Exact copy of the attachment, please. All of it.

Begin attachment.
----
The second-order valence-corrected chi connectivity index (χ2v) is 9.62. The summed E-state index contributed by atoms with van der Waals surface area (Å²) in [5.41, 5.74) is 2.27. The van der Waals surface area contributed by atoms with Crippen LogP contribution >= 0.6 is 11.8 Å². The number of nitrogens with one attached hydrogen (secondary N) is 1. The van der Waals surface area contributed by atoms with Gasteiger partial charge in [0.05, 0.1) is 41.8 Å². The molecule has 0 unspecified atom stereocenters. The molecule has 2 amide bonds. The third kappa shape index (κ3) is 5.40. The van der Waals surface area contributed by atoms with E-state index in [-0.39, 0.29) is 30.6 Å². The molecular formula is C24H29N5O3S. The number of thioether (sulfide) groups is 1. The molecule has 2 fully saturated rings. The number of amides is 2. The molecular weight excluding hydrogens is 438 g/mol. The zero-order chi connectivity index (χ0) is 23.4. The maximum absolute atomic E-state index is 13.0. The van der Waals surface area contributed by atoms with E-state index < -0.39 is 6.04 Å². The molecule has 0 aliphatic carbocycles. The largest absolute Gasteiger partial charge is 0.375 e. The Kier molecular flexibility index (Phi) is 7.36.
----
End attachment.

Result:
The second-order valence-corrected chi connectivity index (χ2v) is 9.62. The summed E-state index contributed by atoms with van der Waals surface area (Å²) in [5.41, 5.74) is 2.27. The van der Waals surface area contributed by atoms with Crippen LogP contribution >= 0.6 is 11.8 Å². The number of nitrogens with one attached hydrogen (secondary N) is 1. The van der Waals surface area contributed by atoms with Gasteiger partial charge in [0.05, 0.1) is 41.8 Å². The molecule has 0 unspecified atom stereocenters. The molecule has 2 amide bonds. The third kappa shape index (κ3) is 5.40. The van der Waals surface area contributed by atoms with E-state index in [-0.39, 0.29) is 30.6 Å². The molecular formula is C24H29N5O3S. The number of thioether (sulfide) groups is 1. The molecule has 2 fully saturated rings. The number of amides is 2. The molecular weight excluding hydrogens is 438 g/mol. The zero-order chi connectivity index (χ0) is 23.4. The maximum absolute atomic E-state index is 13.0. The van der Waals surface area contributed by atoms with E-state index < -0.39 is 6.04 Å². The molecule has 0 aliphatic carbocycles. The largest absolute Gasteiger partial charge is 0.375 e. The Kier molecular flexibility index (Phi) is 7.36.